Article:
• As per GDPR, the controller has to reidentify a dataset by providing additional information enabling identification of the data subject to comply with the requests for the rights of the data subject. According to CCPA business is not required to reidentify or otherwise link information that is not maintained in a manner that would be considered personal information.
  • Under GDPR, data processors are obligated to keep records of data processing activities, implement appropriate technical and organizational data protection measures, undertake data protection impact assessments before the processing, appoint a data protection officer, and notify data controller in case of a data breach. Under CCPA, the service provider must not further collect, sell, or use the data of the consumer except as necessary to perform the business purpose.
  • The CCPA stipulates an exception for businesses that did not have actual knowledge of a child’s age. GDPR does not provide for an exception for a controller that is unaware if they are catering services to a child.
  • GDPR applies to clinical trials. CCPA excludes clinical trials from its scope of application.

Similarities in Legal

  • GDPR and CCPA both allow data subjects to opt-out. Under both the regulations if individuals withdraw the consent, then businesses will not be able to disclose or sell the data further.

Differences in Legal

  • The GDPR states that data controllers can only process personal data when there is a legal ground for it. The CCPA does not list the legal grounds based on which businesses can collect and sell personal information.

Similarities in Rights

Right to Erasure:

  • Under both the GDPR as well as the CCPA individuals can request the deletion of their personal information, unless exceptions apply.
  • As per GDPR and CCPA, the scope of this right is not limited to the data controller or business, but also impacts third parties, such as recipients, data processors, sub-processors or to whom data has been sold/ passed on. This right can be exercised free of charge.
  • The GDPR and CCPA both specify that data controllers must have mechanisms in place to ensure that the request is made by the data subject whose personal data is to be deleted.
  • As per GDPR and CCPA, the privacy notice must inform consumers that they are entitled to ask for the deletion of their personal information.

Right of Access:

  • In both the regulations, when responding to an access request, a service provider or data controller needs to specify the purposes of the data processing, the categories of personal data concerned, the third party to whom personal data have been disclosed, and sources from which data was collected.

Right not to be subject to discrimination for the exercise of rights:

  • The CCPA clearly specifies the right not to be subject to discrimination for the exercise of rights. The GDPR doesn’t mention this right explicitly, however, some obligations can be found in the GDPR that are based on the same principle.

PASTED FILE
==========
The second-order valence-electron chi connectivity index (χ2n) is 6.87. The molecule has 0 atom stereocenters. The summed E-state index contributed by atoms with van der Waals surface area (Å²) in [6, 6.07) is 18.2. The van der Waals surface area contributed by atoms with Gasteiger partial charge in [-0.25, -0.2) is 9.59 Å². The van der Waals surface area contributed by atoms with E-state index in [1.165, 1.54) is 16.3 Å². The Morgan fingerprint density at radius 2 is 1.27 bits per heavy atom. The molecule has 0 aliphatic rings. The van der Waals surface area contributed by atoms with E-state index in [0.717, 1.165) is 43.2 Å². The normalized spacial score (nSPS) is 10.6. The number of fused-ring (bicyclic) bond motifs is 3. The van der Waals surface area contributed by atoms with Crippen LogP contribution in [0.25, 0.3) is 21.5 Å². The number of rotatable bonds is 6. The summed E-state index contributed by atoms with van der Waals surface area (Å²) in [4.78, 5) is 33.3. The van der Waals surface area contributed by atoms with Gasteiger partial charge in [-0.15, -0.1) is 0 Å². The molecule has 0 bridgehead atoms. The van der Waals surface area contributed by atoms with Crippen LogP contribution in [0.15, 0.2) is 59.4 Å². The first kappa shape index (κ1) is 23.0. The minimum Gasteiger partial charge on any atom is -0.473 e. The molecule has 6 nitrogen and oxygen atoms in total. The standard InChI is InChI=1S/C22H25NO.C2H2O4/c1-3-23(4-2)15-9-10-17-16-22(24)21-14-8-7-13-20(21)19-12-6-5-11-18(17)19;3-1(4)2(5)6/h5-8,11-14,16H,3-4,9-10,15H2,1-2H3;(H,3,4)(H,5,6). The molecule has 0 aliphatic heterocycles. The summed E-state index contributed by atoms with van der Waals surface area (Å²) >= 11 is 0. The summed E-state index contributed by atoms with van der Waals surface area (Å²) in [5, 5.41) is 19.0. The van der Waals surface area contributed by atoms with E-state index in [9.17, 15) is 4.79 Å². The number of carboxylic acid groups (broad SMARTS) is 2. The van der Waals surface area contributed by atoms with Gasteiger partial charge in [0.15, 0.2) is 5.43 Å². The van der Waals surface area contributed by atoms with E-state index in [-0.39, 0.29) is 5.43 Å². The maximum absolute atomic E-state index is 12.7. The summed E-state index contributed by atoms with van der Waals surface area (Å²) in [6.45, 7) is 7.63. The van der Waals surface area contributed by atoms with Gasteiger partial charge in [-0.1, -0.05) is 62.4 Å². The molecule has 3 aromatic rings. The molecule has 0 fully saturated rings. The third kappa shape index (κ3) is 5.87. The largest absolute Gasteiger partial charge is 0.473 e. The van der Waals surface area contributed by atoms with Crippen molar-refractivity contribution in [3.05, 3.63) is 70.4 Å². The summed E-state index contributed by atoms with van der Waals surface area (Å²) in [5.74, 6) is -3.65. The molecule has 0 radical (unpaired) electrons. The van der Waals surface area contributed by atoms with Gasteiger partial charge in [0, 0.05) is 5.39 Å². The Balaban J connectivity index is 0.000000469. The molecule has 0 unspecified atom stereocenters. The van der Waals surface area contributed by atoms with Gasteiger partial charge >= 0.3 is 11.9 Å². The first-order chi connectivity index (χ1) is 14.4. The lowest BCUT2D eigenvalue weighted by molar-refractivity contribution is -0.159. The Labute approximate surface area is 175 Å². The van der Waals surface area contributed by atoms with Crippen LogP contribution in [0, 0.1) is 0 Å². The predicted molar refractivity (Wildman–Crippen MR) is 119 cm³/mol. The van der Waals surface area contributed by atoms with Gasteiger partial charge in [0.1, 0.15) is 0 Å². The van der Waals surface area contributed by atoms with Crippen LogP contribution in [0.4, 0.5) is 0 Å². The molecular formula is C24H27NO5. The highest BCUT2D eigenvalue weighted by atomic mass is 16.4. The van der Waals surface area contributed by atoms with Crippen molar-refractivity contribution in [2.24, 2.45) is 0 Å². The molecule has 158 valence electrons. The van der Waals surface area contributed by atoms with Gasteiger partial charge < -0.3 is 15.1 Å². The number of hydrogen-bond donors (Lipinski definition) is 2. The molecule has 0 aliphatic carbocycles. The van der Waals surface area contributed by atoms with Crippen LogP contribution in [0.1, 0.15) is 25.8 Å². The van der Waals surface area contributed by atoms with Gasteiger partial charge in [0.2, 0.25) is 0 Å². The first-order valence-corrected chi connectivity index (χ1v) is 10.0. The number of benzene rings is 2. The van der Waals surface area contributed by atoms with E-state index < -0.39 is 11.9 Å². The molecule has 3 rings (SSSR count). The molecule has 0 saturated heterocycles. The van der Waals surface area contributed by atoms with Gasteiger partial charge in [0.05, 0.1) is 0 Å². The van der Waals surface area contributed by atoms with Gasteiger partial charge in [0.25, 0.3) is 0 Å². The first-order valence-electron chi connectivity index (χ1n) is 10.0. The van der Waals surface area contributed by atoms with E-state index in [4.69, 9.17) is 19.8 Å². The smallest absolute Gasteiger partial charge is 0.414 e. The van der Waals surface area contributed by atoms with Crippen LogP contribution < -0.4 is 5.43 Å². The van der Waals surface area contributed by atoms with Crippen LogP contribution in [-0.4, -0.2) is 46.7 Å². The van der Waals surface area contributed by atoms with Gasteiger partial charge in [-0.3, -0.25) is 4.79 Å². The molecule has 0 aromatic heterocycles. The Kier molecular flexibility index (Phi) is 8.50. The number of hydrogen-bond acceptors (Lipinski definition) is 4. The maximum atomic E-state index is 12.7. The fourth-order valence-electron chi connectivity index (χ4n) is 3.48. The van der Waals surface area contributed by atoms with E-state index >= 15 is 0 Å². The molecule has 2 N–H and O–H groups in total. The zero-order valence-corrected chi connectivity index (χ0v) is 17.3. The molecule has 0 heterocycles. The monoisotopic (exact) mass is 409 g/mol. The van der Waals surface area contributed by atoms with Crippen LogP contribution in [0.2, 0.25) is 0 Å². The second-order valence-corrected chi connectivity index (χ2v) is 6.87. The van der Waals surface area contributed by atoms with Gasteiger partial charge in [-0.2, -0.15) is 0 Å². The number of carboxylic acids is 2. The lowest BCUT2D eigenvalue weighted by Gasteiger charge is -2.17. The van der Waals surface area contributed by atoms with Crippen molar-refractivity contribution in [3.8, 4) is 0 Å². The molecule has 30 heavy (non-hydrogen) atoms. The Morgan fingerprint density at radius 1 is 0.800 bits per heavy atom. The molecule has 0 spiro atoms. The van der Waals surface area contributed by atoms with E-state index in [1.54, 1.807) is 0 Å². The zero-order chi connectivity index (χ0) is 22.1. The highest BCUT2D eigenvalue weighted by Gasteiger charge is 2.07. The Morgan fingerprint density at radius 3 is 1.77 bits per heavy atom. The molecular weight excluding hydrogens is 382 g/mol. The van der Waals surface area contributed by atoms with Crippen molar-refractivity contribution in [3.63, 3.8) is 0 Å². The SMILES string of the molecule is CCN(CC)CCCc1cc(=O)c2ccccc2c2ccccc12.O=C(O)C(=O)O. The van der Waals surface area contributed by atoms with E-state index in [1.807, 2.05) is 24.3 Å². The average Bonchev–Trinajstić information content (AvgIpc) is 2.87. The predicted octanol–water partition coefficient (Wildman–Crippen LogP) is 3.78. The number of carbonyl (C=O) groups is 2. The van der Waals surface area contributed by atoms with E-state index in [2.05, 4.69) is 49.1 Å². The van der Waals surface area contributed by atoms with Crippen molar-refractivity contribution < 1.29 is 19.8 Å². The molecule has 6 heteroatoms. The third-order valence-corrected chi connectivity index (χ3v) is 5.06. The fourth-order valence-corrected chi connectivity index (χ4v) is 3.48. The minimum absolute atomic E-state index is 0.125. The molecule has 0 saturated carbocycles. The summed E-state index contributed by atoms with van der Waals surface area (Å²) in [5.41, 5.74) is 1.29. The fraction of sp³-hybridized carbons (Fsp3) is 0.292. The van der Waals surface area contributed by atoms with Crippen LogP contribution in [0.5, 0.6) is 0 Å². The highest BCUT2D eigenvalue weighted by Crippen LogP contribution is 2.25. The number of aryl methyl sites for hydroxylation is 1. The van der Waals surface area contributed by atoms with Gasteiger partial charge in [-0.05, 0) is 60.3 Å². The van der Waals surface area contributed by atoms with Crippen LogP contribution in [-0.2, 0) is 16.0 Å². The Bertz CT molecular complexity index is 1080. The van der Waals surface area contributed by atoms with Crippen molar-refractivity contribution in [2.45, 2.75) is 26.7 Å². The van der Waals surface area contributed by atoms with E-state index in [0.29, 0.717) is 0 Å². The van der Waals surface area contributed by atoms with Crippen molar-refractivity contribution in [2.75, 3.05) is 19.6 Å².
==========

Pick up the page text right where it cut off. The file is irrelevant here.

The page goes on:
Right to data portability:

  • Both regulations provide data subjects or individuals with the right to receive their data processed based on contract or consent in a “structured, commonly used, and machine-readable format” and with the right to transmit that data to another service provider without limitation.

Differences in Rights

Right to Erasure:

  • In GDPR, the right to erasure applies when consent is withdrawn and there is no other legal base for processing, or when data is no longer necessary for the intent for which it was collected. The CCPA does not limit the scope of this right to specific situations, categories of personal information, or purposes.

Right to Information:

  • In CCPA, the right to information states that information about the categories of personal information collected/sold/disclosed for business purposes in the previous one year must be provided to individuals. If no personal information was sold, that should be mentioned in the privacy policy. GDPR provides a detailed list of things that needs to be shared with the data subjects.

    This list includes the identity of the controller, contact details of the data protection officer, the legitimate interest of the data controller or the third party, the recipients or categories of personal data, transfer of data to third parties, data retention period, the right to withdraw consent at any time, the right to complain to a supervisory authority and more.

Right to object (right to opt-out)

  • According to GDPR, the data controller would have to stop using the subject’s personal data unless it proves that there are convincing legitimate grounds to continue the processing. However, in CCPA, the service provider will not be able to sell data in case the individual withdraws the consent.
  • In CCPA businesses have to use the language provided by the regulation. The homepage of their website must have a link titled ‘Do Not Sell My Personal Information.’ In GDPR, there is no such restriction.

Right of Access

  • In CCPA, the right of access applies only to personal information collected in the 12 months before the request. In GDPR, the right of access applies to all the personal data collected and processed about the individual making the request.

Similarities in Enforcement